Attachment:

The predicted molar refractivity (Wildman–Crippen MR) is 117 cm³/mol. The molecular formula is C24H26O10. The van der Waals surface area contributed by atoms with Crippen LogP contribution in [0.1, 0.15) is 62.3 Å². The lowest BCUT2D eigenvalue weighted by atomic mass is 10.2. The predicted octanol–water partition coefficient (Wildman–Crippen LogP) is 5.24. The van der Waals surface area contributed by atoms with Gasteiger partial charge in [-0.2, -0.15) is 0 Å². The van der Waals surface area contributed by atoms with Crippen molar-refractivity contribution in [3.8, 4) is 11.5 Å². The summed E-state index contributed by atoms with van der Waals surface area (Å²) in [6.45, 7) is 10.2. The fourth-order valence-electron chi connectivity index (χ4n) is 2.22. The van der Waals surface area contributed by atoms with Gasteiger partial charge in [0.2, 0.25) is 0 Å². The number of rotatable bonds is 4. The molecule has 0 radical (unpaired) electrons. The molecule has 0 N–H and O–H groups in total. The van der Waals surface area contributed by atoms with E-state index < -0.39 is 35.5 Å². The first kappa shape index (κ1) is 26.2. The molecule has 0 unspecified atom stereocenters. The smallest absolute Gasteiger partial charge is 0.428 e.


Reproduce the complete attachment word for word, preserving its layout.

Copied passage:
The predicted molar refractivity (Wildman–Crippen MR) is 117 cm³/mol. The molecular formula is C24H26O10. The van der Waals surface area contributed by atoms with Crippen LogP contribution in [0.1, 0.15) is 62.3 Å². The lowest BCUT2D eigenvalue weighted by atomic mass is 10.2. The predicted octanol–water partition coefficient (Wildman–Crippen LogP) is 5.24. The van der Waals surface area contributed by atoms with Gasteiger partial charge in [-0.2, -0.15) is 0 Å². The van der Waals surface area contributed by atoms with Crippen molar-refractivity contribution in [3.8, 4) is 11.5 Å². The summed E-state index contributed by atoms with van der Waals surface area (Å²) in [6.45, 7) is 10.2. The fourth-order valence-electron chi connectivity index (χ4n) is 2.22. The van der Waals surface area contributed by atoms with Gasteiger partial charge in [0.2, 0.25) is 0 Å². The number of rotatable bonds is 4. The molecule has 0 radical (unpaired) electrons. The molecule has 0 N–H and O–H groups in total. The van der Waals surface area contributed by atoms with E-state index < -0.39 is 35.5 Å². The first kappa shape index (κ1) is 26.2. The molecule has 0 unspecified atom stereocenters. The smallest absolute Gasteiger partial charge is 0.428 e.